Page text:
Pindrop Raises $90 Million

Voice Security Company Pindrop Raises $90 Million, Sets Sights on Securing Smart Speakers and European Expansion

Pindrop, the call center security company that uses voice analysis to detect fraud announced last week that it had raised $90 million in new funding from Vitruvian Partners, GV (formerly Google Ventures), Andreessen Horowitz, Goldman Sachs, and six other firms. Pitchbook reports the post-funding valuation is $900 million. Pindrop plans to use the funds to expand into Europe and new security product categories outside of call centers such as voice-activated IoT devices, including smart speakers. According to the announcement:

“The new infusion of capital will also serve to advance Pindrop’s evolution towards providing security and identity solutions for voice-assisted smart devices ranging from Google Home to smart locks to connected cars. Pindrop’s deep roots in securing the call center enables the company to apply its advanced deep learning technology to make voice a trusted form of biometric authentication for voice-enabled devices.”

The Rise of Voice Security and Biometrics

Pindrop’s business is focused on fraud detection in call centers and a key component is voice biometrics. The company intends to extend those capabilities to IoT devices, including smart speakers, as the device makers and their voice assistant platforms allow. Earlier this year, Pindrop posted a video that simulates an Alexa skill for Bitcoin transactions that is secured by voice biometric technology. This is similar to the technology used by Google Assistant and Alexa to identify who is speaking. However, the example is applied to a simulated third-party Alexa skill. It shows how the account owner can be recognized by voice and transactions are allowed while another speaker cannot.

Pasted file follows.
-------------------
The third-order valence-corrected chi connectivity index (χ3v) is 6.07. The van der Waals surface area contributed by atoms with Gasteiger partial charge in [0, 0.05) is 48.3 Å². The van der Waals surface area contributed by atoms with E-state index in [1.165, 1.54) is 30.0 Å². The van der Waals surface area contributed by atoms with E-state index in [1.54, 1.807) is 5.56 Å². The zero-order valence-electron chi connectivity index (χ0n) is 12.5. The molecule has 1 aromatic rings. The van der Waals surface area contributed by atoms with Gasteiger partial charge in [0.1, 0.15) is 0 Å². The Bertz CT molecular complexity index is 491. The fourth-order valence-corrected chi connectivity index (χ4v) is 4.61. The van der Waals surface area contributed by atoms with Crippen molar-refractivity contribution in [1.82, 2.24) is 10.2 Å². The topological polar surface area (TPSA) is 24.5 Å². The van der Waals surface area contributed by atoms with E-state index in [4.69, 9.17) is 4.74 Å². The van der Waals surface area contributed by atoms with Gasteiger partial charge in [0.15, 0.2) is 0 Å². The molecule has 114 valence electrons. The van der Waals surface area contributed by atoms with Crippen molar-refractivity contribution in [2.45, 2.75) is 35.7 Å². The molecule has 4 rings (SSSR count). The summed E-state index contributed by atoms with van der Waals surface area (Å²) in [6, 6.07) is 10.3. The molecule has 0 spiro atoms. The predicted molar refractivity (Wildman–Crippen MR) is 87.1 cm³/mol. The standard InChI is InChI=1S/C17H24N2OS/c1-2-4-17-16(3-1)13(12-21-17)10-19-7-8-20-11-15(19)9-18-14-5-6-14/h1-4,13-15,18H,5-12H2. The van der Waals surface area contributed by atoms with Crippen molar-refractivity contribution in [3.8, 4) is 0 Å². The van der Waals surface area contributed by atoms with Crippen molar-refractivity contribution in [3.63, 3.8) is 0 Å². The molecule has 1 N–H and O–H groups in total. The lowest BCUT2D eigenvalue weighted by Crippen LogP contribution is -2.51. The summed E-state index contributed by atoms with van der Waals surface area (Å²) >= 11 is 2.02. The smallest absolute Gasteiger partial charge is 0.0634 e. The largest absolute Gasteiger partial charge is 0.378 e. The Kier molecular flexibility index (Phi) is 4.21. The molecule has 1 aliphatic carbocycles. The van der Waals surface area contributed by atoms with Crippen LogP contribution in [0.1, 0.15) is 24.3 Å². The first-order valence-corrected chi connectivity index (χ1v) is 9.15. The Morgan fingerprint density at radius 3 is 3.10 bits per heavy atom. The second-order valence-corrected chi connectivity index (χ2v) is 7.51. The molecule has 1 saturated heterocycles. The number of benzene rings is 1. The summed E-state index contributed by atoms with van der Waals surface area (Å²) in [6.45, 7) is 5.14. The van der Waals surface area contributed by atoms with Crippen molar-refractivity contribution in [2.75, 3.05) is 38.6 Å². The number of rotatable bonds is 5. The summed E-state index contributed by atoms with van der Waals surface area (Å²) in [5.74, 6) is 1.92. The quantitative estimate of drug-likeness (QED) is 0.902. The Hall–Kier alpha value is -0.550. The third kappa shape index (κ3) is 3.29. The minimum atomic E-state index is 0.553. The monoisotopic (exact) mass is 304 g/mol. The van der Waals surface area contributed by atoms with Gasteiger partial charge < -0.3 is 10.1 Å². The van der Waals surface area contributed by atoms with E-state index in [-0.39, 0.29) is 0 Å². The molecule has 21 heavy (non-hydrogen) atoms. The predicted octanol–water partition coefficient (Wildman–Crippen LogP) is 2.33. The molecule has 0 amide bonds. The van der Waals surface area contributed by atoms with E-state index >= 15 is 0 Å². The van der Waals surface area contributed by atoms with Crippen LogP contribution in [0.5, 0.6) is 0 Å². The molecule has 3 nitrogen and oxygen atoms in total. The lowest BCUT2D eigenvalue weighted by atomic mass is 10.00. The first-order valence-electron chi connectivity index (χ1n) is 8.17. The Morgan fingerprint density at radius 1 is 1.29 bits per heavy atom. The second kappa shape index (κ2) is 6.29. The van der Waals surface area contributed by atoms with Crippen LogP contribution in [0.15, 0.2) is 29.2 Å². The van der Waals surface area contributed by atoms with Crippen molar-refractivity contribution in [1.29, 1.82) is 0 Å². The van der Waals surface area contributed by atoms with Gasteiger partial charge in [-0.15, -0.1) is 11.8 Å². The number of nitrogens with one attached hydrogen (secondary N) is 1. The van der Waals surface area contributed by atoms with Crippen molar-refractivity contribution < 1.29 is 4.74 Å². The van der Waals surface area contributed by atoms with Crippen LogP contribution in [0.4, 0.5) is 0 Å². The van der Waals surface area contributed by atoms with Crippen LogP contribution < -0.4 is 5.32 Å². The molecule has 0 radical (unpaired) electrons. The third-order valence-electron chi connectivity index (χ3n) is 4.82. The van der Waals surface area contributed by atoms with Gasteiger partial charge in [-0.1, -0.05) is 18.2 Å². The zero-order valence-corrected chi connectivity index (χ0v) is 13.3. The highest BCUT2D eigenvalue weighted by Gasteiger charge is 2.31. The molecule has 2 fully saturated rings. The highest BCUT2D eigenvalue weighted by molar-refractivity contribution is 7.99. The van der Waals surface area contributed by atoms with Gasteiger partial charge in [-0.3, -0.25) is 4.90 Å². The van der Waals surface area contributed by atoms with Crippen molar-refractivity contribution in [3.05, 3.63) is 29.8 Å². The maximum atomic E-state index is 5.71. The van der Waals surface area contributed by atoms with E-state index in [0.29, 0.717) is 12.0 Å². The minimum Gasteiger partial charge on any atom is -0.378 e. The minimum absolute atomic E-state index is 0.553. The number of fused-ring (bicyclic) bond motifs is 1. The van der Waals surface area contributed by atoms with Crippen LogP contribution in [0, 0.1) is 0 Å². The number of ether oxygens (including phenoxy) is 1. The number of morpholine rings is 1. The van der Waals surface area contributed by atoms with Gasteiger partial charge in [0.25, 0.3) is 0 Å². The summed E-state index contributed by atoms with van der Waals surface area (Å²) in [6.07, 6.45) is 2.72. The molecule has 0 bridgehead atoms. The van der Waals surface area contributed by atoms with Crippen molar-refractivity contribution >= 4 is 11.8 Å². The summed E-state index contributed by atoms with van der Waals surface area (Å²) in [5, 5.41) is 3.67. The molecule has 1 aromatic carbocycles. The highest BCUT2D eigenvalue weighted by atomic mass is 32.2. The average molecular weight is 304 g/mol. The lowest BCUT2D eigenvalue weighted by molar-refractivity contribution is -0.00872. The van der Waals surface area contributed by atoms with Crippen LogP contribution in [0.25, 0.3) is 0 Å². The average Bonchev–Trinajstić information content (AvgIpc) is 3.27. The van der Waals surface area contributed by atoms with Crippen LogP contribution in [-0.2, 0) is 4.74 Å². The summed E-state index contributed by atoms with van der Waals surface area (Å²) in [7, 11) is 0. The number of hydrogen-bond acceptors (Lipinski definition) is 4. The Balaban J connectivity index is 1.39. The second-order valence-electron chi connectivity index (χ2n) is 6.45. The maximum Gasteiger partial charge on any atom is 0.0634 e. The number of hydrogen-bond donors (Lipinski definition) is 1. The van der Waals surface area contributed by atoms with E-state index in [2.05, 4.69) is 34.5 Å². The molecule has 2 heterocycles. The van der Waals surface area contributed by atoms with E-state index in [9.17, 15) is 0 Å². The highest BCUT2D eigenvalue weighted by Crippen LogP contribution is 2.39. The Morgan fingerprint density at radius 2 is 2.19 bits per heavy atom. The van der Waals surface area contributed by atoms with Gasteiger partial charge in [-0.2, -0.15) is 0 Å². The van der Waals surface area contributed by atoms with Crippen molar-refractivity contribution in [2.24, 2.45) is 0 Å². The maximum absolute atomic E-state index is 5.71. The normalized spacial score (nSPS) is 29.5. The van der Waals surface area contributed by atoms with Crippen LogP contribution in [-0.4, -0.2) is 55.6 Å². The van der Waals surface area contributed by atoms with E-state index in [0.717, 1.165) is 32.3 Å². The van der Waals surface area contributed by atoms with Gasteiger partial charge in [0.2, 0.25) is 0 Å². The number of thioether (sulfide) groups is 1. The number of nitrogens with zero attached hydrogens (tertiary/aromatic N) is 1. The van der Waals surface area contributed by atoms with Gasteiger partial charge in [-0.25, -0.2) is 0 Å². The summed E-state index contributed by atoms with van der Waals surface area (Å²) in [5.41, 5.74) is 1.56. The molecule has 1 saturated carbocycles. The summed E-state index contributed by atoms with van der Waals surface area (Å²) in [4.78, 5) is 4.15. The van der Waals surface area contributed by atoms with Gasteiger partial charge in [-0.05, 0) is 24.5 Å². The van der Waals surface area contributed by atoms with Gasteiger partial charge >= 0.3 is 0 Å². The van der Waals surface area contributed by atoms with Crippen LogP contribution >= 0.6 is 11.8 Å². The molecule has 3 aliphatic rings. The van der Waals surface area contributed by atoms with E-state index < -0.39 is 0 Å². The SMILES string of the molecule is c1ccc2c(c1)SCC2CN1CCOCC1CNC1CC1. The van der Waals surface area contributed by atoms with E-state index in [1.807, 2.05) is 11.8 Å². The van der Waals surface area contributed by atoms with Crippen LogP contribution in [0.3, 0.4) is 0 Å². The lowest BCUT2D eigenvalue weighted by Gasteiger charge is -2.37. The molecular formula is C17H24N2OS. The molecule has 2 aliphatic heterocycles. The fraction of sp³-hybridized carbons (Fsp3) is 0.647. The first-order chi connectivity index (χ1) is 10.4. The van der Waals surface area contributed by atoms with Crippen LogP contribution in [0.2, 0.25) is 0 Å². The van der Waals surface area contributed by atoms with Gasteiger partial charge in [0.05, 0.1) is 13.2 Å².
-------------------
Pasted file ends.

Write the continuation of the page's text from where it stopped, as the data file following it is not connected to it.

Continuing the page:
Voice Biometrics Face Obstacles on Smart Speakers

Voice biometrics are used today in a variety of consumer use cases including mobile app and smartphone login. Sensory announced a new solution for smartphones and computers earlier in 2018 called TrulySecure Speaker Verification 2.0. This performs a similar function of voice verification associated with a user login to devices or apps. As of May, it was already in use on devices from Samsung, LG, and Motorola. Smartphones are touch-first and voice-second devices and voice biometrics are still considered a valuable feature. As voice-first devices, smart speakers can extract even greater utility from voice biometrics since authentication often can only be validated by using spoken inputs from the user.

The rapid growth of smart speaker adoption and rising sales of other voice-activated devices surely makes this an attractive market for Pindrop and other technology providers with voice biometric capabilities. Both Norton and McAfee are predicting that 2019 will bring a rise in cyber attacks targeting consumer IoT-device and smart speakers in particular.

However, the type of voice biometrics offered by Pindrop and Sensory currently cannot be implemented through Amazon Alexa and Google Assistant. Neither platform provides audio files of user utterances to third-party solutions. Only a speech-to-text transcription of the utterance is provided, or sometimes merely the intent interpreted by the voice assistant. As a result, any service that requires the audio of the speaker cannot be implemented today. That may well change in 2019, but don’t expect a lot of Alexa skills or Google Actions with voice biometrics features anytime soon, unless the validation is actually performed by Alexa or Google Assistant directly.


McAfee Says Smart Speakers Could Become Targets for Sophisticated Malware in 2019

Smart Home Products for 2019 Will Need More Security Features

Sensory Announces Updated Voice Security with TrulySecure Speaker Verification 2.0